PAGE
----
But the fact of the matter is, we consent to that kind of thing when we’re silent. And we had to start being silent, because when you speak out, you’ll be demonized and you’ll be accused of everything under the sun. But that’s okay. Think about the nastiest person you know, the most hateful, lying person you know. I think of them often. (Laughter.) But you know what gets me through it? I just say, that used to be a cute little baby. (Laughter.) I wonder what happened to them.
Well, our job as people of faith is simply to do what’s right. And I always say, do what’s best and God will do the rest. Thank you all so much. (Applause.)
THE VICE PRESIDENT: Thank you, Ben. Before I begin, allow me to take a moment to pay a debt of gratitude and a debt of honor, on behalf of people all across this country, for the life and ministry of one of the greatest Americans of the past century: the Reverend Billy Graham. (Applause.)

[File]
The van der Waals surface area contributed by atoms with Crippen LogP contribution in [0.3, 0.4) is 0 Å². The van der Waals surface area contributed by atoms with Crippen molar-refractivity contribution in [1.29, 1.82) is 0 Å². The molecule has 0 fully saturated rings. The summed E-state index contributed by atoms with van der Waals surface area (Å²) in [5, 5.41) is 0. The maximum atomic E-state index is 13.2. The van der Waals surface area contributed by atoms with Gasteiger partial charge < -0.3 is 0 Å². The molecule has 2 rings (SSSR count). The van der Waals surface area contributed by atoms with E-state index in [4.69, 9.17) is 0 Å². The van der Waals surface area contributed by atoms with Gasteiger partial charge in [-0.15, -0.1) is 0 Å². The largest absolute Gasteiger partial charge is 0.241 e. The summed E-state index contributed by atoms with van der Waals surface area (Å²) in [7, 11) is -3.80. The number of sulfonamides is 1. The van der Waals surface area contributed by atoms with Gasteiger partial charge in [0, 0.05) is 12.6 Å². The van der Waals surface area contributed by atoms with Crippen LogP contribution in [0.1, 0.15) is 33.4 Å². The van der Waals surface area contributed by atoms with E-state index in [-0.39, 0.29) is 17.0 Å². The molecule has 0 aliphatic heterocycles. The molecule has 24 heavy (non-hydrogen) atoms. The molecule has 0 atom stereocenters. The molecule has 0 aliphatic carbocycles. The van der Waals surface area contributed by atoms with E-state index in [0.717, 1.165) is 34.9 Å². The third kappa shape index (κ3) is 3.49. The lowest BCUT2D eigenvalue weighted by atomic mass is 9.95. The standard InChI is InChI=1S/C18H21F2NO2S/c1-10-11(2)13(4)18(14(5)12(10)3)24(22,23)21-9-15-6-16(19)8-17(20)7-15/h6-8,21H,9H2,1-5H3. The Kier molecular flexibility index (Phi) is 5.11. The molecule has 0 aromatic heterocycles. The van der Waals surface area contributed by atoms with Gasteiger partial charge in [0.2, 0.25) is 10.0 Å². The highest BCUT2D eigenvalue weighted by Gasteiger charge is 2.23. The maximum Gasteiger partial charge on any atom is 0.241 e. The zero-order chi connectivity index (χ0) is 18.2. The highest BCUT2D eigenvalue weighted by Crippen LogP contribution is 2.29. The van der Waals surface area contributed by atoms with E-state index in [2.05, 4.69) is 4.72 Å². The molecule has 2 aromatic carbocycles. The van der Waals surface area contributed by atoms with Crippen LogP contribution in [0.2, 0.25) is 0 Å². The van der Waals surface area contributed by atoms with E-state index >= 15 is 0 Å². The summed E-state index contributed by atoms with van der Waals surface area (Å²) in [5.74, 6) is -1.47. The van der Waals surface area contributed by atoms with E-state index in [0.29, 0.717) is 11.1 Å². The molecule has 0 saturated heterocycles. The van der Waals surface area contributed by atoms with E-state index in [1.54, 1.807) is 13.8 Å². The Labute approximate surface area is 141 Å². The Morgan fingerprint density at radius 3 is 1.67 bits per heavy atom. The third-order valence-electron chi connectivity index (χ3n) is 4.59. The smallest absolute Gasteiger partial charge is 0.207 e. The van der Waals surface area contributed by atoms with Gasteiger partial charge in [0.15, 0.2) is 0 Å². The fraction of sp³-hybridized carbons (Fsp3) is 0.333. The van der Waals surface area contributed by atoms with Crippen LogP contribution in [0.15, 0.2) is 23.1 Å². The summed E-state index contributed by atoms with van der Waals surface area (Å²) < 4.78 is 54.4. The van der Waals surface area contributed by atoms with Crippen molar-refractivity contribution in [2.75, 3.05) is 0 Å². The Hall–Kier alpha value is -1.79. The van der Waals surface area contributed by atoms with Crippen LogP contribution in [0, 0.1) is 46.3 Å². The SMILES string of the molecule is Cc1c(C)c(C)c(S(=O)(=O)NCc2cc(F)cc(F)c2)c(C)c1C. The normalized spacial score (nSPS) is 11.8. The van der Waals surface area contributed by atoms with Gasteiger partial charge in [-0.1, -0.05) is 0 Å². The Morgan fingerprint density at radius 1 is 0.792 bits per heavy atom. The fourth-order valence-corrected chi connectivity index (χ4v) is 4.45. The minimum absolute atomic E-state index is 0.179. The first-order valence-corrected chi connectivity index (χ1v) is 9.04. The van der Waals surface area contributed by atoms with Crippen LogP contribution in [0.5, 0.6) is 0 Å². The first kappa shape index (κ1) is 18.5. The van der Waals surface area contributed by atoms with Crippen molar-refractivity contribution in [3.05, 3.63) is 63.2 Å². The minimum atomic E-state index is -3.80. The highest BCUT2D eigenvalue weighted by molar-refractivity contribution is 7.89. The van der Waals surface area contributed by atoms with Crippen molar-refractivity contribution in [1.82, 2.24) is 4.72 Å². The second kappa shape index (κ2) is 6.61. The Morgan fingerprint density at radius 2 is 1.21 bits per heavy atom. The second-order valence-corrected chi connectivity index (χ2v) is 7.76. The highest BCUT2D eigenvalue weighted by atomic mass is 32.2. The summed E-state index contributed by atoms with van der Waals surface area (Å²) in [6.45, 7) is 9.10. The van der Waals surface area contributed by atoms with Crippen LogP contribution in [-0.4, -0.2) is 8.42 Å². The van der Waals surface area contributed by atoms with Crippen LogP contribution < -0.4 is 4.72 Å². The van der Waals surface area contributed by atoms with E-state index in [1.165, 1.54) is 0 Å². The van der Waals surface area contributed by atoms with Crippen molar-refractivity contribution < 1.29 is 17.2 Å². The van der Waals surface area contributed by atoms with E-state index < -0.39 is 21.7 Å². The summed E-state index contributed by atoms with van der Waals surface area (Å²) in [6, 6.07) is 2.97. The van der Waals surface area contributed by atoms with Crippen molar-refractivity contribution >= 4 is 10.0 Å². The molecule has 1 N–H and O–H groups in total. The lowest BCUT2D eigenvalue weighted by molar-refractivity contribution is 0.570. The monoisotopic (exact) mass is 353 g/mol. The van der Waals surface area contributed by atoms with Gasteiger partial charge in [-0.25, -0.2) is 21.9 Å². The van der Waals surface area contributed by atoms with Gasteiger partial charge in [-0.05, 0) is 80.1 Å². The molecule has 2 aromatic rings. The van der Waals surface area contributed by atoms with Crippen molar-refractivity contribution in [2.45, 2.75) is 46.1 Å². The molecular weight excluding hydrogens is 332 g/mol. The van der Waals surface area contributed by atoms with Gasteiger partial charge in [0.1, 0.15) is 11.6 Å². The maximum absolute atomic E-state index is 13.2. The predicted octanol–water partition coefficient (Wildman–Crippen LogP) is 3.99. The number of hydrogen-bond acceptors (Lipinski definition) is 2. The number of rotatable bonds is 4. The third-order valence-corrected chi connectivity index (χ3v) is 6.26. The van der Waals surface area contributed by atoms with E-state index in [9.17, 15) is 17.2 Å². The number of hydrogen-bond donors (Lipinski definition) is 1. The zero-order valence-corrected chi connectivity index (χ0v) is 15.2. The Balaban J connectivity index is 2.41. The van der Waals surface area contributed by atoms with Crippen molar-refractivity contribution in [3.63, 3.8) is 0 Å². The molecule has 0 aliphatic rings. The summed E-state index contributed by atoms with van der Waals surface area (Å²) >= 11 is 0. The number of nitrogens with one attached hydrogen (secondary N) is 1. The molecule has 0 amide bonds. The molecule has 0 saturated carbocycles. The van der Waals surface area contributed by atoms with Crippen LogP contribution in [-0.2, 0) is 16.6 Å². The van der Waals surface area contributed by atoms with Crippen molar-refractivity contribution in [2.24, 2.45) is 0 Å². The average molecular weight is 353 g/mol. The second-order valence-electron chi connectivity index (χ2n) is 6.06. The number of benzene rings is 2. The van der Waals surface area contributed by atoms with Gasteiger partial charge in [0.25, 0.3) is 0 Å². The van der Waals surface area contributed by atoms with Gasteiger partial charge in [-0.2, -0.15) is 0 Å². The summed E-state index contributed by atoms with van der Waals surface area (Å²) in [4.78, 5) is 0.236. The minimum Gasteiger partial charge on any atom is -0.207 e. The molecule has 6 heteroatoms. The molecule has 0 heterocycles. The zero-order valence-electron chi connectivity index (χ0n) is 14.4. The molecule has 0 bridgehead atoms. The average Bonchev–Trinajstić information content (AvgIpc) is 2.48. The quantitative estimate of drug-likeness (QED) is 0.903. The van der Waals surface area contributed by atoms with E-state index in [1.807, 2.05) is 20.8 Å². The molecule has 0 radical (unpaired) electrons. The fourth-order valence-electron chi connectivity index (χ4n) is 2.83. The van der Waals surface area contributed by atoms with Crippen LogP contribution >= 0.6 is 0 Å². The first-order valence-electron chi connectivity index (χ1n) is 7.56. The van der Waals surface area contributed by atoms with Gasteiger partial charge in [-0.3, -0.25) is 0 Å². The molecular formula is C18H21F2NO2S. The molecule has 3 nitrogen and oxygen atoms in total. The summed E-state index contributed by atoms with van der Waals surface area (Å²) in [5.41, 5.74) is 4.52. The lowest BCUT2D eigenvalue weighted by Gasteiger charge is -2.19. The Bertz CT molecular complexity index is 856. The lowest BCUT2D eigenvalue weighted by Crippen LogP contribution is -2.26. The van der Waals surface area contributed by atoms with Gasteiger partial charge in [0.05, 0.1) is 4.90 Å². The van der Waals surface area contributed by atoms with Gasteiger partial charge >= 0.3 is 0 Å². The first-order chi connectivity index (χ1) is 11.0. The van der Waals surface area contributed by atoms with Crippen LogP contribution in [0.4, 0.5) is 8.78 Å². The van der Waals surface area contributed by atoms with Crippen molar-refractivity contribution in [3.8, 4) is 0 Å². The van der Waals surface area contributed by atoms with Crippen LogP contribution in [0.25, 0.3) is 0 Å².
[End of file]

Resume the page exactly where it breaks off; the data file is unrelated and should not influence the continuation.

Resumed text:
Like so many of you, I was saddened to learn, last week, that Billy Graham had passed away. He was a man of towering faith, whose example, whose ministry for the Gospel, and his matchless voice inspired our nation and the world. As President Trump has said, in his words, “Billy’s unshakeable belief in the power of God’s word to transform hearts gave hope to all who listened to his simple message.” And it did.
And his message was simple and consistent throughout his life: that God so loved the world that he sent his only begotten son. (Applause.)
Billy Graham preached his first sermon more than 80 years ago, and over the course of his life he addressed more than 77 million people in crusades in more than 185 countries.